Canadian firm extends Divx reach

The controversial alternative to DVD may have turned a corner, analysts say, with another retailer offering the players and discs.

2 min read
Divx, the much maligned and controversial alternative to DVD, is showing signs that it may outlast its detractors.

Divx is a limited-use, pay-per-view version of the 4.7GB DVD (digital versatile disc) which has drawn the ire of home theater enthusiasts irritated by yet another potential standards battle. Also, analysts question whether Divx will slow the sales of DVD titles as movie producers hedge and new consumers ponder which format to buy.

Divx is available at Circuit City and Good Guys stores in San Francisco and Virginia, but other major retailers have been slow to stock their shelves with Divx players.

Future Shop, a Canadian retailer, today announced that Divx players and titles will be available at its 23 American stores. Today's announcement may signal that Divx is turning a corner, analysts say.

"This is the first company, outside of Circuit City and Good Guys, that I've heard of that's carrying it," said Michelle Abraham, an analyst at InStat.

Some analysts have likened the Divx controversy to the struggle between VHS and Beta, another standards battle which resulted in consumer confusion and frustration.

Supporters of Divx, namely Digital Video Express and its parent company Circuit City, purport that the new high-quality video discs are the ultimate in convenience as they require no return trips to the video store. Additionally, because Divx is encrypted for limited use, there is less chance of pirating.

"This is one more alliance, and it's at a time when they desperately need new alliances," said Ted Pine, an analyst at InfoTech, who noted that this will bring Divx into about 1,100 American stores, while approximately 10,000 retailers will carry DVD players by year's end.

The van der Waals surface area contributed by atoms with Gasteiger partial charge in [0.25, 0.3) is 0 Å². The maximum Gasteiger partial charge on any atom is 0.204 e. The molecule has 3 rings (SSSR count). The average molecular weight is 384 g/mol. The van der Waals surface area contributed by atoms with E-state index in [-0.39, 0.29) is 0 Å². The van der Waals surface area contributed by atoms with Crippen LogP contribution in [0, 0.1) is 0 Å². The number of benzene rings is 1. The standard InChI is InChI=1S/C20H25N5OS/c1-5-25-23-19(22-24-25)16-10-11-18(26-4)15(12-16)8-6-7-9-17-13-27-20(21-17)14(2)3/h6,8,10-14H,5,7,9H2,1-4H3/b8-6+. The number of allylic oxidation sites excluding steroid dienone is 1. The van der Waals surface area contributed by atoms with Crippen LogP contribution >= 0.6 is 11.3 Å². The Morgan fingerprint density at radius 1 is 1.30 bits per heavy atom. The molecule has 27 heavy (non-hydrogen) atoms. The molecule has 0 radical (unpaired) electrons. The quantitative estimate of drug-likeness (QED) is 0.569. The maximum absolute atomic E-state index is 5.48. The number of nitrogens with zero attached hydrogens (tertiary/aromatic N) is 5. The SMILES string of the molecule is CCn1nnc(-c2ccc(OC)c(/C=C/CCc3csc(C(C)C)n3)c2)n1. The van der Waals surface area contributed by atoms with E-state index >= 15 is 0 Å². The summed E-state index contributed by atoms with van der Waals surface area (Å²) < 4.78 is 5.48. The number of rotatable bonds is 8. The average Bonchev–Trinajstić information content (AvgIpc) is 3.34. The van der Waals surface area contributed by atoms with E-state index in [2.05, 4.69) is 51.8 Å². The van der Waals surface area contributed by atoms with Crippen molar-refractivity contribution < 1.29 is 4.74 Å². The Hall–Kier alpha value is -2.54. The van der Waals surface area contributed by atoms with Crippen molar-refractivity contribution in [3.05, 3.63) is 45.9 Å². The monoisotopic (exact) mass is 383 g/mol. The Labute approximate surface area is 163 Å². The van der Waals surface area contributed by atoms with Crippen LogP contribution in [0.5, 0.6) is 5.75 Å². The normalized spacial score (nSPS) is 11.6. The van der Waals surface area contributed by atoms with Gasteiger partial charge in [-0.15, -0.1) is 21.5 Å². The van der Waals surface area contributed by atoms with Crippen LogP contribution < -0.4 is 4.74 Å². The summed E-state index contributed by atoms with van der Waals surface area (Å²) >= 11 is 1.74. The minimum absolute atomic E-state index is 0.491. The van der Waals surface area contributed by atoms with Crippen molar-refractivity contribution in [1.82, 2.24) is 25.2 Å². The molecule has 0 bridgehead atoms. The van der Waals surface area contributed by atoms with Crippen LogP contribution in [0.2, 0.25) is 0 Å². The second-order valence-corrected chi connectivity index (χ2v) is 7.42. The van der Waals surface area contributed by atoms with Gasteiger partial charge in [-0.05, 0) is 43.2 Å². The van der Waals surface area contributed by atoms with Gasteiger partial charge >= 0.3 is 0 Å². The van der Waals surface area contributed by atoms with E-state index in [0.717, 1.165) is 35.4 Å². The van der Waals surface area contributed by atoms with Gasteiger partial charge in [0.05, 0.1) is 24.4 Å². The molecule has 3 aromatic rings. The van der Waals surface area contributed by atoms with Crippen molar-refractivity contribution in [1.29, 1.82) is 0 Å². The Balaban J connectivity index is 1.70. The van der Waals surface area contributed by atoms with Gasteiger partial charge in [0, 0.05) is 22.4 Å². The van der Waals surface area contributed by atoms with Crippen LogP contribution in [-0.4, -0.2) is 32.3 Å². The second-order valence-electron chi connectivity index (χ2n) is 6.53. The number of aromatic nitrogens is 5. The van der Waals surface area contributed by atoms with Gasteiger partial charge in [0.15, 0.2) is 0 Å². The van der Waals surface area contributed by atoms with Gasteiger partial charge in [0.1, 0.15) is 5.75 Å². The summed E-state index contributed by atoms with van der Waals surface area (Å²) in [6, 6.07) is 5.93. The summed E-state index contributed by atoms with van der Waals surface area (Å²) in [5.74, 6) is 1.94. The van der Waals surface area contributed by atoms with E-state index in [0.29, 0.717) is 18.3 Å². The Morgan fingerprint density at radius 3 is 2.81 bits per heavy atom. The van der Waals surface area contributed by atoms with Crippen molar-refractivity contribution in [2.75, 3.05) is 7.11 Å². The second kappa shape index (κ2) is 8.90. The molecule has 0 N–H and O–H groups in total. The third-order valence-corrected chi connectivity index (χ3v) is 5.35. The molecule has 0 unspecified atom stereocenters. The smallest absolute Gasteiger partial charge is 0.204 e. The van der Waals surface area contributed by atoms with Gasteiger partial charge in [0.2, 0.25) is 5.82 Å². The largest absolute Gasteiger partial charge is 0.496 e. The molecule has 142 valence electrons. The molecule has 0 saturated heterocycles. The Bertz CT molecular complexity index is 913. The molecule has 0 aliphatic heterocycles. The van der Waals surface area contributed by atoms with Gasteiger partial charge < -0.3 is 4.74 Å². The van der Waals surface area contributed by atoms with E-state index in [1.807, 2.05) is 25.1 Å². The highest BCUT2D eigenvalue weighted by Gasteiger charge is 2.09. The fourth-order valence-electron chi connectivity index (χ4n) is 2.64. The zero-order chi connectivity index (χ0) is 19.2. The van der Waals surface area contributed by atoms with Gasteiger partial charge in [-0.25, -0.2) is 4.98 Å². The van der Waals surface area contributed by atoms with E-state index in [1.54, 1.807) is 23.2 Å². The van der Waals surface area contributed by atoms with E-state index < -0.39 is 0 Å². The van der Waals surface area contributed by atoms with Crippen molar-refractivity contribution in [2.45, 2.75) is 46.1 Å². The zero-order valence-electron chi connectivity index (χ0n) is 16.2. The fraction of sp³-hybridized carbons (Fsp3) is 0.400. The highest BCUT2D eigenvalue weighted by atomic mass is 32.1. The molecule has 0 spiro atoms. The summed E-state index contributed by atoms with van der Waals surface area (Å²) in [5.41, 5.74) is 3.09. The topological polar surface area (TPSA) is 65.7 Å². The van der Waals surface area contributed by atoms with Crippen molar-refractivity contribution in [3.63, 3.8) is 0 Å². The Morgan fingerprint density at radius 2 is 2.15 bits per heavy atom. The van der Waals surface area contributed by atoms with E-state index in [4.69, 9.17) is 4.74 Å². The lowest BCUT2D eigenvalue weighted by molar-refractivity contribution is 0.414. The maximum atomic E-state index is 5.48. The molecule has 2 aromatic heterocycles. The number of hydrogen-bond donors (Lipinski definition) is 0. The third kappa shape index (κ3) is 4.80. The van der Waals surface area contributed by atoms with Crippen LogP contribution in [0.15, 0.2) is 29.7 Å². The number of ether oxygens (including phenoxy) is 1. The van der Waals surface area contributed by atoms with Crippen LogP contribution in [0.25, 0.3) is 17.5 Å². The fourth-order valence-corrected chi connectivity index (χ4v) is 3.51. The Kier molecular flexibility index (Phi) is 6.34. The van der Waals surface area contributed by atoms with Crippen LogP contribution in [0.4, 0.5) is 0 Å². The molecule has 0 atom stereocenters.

"Even if (the Divx marketing) is successful, once they get people into the stores they need to be able to find it (Divx)," Pine said.

"Major retailers are disinclined to carry a line of products that involve paying a royalty stream to a competitor," Pine said. "Circuit City as an investor in Divx means that [any retailer who carries Divx] is ensuring a revenue stream to a competitor."

In addition to inroads in the distribution channel, Digital Video Express has also announced that several major manufacturers, including Panasonic, JVC, and Pioneer, will soon introduce Divx-enabled DVD players.

Although Divx may never win over its detractors, Pine believes that the entire saga is of benefit to consumers.

"The emotional outpouring was quite unexpected and the fact that it persists is also unexpected, but in a way it's a good thing," he said. "It's a strong warning that any manufacturer needs to heed. Anything that makes the manufacturer listen to the consumer is a good thing."